GOLDEN VALLEY, Minn. - Since 2001, it almost feels like a new normal. Terrorists striking, killing, in the United States.
It's been a fact of life all over the world for decades, but now it's ours too. And while we angle to learn everything about the crime...we often walk away with one simple question: How hard is it to stop a terrorist before he strikes?
"It's very hard and the reason it's hard is all of that prep in many ways doesn't look like a crime," said former CIA agent Jack Rice.
Sayfully Saipov's case so far...that adds up. Renting a truck a week ago to drive it around for feel....isn't a crime. His cell phone holding ISIS propaganda....isn't either. The same way Stephen Paddock's casing of concert venues...months before he opened fire in Las Vegas...wasn't a crime.
But for all of us, that's not good enough and we expect our intelligence agents to do more. Connect the dots we can't see.
"What really needs to happen a case like this is a perfect example of not a failure of intelligence but a lack of intelligence," Rice said. "If you don't have the information, in terms of what is going on in a community, what people are saying, what it means whats being understood…then you can be blindsided by this."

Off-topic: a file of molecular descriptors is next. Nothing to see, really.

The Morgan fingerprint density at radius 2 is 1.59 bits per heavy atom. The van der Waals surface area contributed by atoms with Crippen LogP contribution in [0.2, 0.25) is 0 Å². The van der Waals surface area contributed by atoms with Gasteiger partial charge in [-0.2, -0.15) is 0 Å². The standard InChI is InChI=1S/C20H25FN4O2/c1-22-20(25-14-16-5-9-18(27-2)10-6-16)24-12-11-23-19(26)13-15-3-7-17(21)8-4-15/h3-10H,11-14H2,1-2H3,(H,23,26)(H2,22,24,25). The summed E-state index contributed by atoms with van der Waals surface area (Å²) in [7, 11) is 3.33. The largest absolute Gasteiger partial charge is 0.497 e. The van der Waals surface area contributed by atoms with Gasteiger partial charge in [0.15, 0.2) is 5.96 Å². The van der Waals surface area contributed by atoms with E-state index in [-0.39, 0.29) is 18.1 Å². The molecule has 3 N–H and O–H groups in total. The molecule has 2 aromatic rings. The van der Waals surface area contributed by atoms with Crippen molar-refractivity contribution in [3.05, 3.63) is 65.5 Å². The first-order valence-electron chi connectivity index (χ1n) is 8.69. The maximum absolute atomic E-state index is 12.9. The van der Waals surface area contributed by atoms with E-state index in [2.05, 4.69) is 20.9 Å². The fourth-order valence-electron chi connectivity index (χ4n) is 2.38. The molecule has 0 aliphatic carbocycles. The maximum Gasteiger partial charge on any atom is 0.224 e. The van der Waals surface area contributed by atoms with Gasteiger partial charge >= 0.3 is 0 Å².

"The most important thing we need to do is stop turning this into a 'us versus them' scenario."
That was Rice's main point. If our leaders and we as Americans put a single focus on isolating Islam, Muslims, because of this...we make it worse. ISIS uses that logic as it's main recruiting tool.
"If we can't start looking at the world in the same way and getting close to all of the communities, the disparate communities that we have -- they start to run independently and they will exclude us as much as we exclude them which means we will be completely and utterly blind," Rice said.